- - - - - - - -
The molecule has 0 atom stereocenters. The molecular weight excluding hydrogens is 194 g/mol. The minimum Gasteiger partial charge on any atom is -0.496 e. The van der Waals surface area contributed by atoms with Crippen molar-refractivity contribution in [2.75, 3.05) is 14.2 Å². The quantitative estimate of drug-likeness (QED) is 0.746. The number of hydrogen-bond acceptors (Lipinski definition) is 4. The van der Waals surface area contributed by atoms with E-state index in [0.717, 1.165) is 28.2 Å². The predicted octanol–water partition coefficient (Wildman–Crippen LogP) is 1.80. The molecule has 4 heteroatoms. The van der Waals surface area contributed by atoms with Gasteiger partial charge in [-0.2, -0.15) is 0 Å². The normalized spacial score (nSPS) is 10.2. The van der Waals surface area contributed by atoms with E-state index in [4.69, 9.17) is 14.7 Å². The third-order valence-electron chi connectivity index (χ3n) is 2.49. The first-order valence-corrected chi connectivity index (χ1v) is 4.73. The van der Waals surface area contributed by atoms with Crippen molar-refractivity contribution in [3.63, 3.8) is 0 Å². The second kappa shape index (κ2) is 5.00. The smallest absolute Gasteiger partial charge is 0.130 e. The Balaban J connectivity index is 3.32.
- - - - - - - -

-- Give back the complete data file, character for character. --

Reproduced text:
The molecule has 0 atom stereocenters. The molecular weight excluding hydrogens is 194 g/mol. The minimum Gasteiger partial charge on any atom is -0.496 e. The van der Waals surface area contributed by atoms with Crippen molar-refractivity contribution in [2.75, 3.05) is 14.2 Å². The quantitative estimate of drug-likeness (QED) is 0.746. The number of hydrogen-bond acceptors (Lipinski definition) is 4. The van der Waals surface area contributed by atoms with E-state index in [0.717, 1.165) is 28.2 Å². The predicted octanol–water partition coefficient (Wildman–Crippen LogP) is 1.80. The molecule has 4 heteroatoms. The van der Waals surface area contributed by atoms with Gasteiger partial charge in [-0.2, -0.15) is 0 Å². The normalized spacial score (nSPS) is 10.2. The van der Waals surface area contributed by atoms with E-state index in [4.69, 9.17) is 14.7 Å². The third-order valence-electron chi connectivity index (χ3n) is 2.49. The first-order valence-corrected chi connectivity index (χ1v) is 4.73. The van der Waals surface area contributed by atoms with Crippen molar-refractivity contribution in [3.63, 3.8) is 0 Å². The second kappa shape index (κ2) is 5.00. The smallest absolute Gasteiger partial charge is 0.130 e. The Balaban J connectivity index is 3.32.